Note: If a disk goes offline during a rolling upgrade, the timer is not started until after the rolling upgrade is complete.
You can monitor the fast mirror resync process using the V$ASM_DISK and the V$ASM_DISK_IOSTAT views. The V$ASM_OPERATION view also shows a row corresponding to each disk resync operation, with the OPERATION column set to the value of sync.
ASM Preferred Mirror Read
Mirroring is an ASM feature that protects the integrity of data by storing copies of data on multiple disks. ASM offers you different levels of mirroring, ranging from less stringent to more stringent mirroring strategies. You can specify different disk group types to assign each disk group to a different level of mirroring strategy. You can specify an ASM disk group based on the following three redundancy levels:
- For 2-way mirroring, choose a normal type.
- For 3-way mirroring, choose a high disk group type.
- If you don’t want to use ASM mirroring and prefer to configure hardware RAID for redundancy, choose external redundancy.
The disk group type you specify then determines the mirroring level for a file in a disk group. The redundancy level determines how many disk failures the database can tolerate before losing data or having to drop a disk. ASM uses a failure group to place the mirrored copies of a disk, storing different copies of the data in a different failure group. For a normal redundancy file, when ASM allocates a new extent, it allocates a primary copy and a secondary copy, storing the secondary copy in a different failure group than the primary group. A normal redundancy disk group requires a minimum of two disk groups for 2-way mirroring. A high redundancy disk group, because it requires 3-way mirroring, requires at least three failure groups. Because a disk group with external redundancy doesn’t use ASM mirroring, it doesn’t require any failure groups at all.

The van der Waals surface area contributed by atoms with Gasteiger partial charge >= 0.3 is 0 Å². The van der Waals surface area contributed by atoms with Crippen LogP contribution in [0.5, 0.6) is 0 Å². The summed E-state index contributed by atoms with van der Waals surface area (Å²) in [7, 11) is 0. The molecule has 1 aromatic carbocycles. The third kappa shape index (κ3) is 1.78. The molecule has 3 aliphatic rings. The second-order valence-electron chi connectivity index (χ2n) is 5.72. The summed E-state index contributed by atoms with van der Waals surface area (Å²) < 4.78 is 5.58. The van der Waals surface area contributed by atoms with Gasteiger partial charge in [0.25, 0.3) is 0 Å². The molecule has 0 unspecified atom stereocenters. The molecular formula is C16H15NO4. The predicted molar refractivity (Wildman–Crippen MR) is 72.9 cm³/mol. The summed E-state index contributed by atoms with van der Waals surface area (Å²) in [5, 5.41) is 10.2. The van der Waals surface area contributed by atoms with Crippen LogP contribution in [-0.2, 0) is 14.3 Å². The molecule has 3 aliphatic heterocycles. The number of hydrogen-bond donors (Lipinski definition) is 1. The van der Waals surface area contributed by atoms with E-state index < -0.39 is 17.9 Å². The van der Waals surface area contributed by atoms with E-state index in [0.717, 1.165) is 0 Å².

In Oracle Database 10g, ASM always reads the primary copy of a mirrored extent whenever you configured an ASM failure group for normal or high redundancy disk groups. That is, ASM only read from the primary failure group and not the secondary failure group, unless the primary failure group wasn’t available. This was true even in cases where it is more efficient to read from a secondary failure group extent that’s closer to the node. In Oracle Database 11g, the database can read from a list of preferred group names that you provide. That is, you can configure a node to read from a specific failgroup instead of automatically reading from the primary failgroup. Thus, if reading from a local copy of an extent is more efficient, the database will do so. Once you configure a preferred mirror read, every node can read from its local disks. This is called the ASM preferred mirror read feature. In order for the ASM instance to read from specific fail groups, you create a preferred read group for the disk groups. The preferred mirror read feature proves very efficient when it comes to reads that involve stretch clusters, which are clusters in which the nodes are spread out far in terms of distance.
To configure preferred read failure groups the disk group compatibility attributes must be set to 11.1 or higher. Once the compatibility options are correct, the ASM_PREFERRED_READ_FAILURE_GROUPS parameter is set to the preferred failure groups for each node,ASM_PREFERRED_READ_FAILURE_GROUPS = <diskgroup_name>.<failure_group_name>.
SELECT name, failgroup FROM v$asm_disk;
3 rows selected.
ALTER SYSTEM SET ASM_PREFERRED_READ_FAILURE_GROUPS = 'data.data_0000', 'data.data_0001', 'data.data_0002';
Following are some best practices to configure the ASM preferred mirror read feature to achieve the best performance and availability in a two-site stretch cluster.
- If you use normal redundancy, you must use only two failure groups and all local disks must belong to the same failure group.Each instance can specify only one failure group as its preferred read failure group. If you specify more than one failure group, ASM may not be able to mirror a virtual extent across both groups in the two sites.
- If you create a high redundancy failure group, you can have a maximum of two failure groups on each site with its local disks. You can specify both local failure groups as preferred read failure groups for the ASM instance.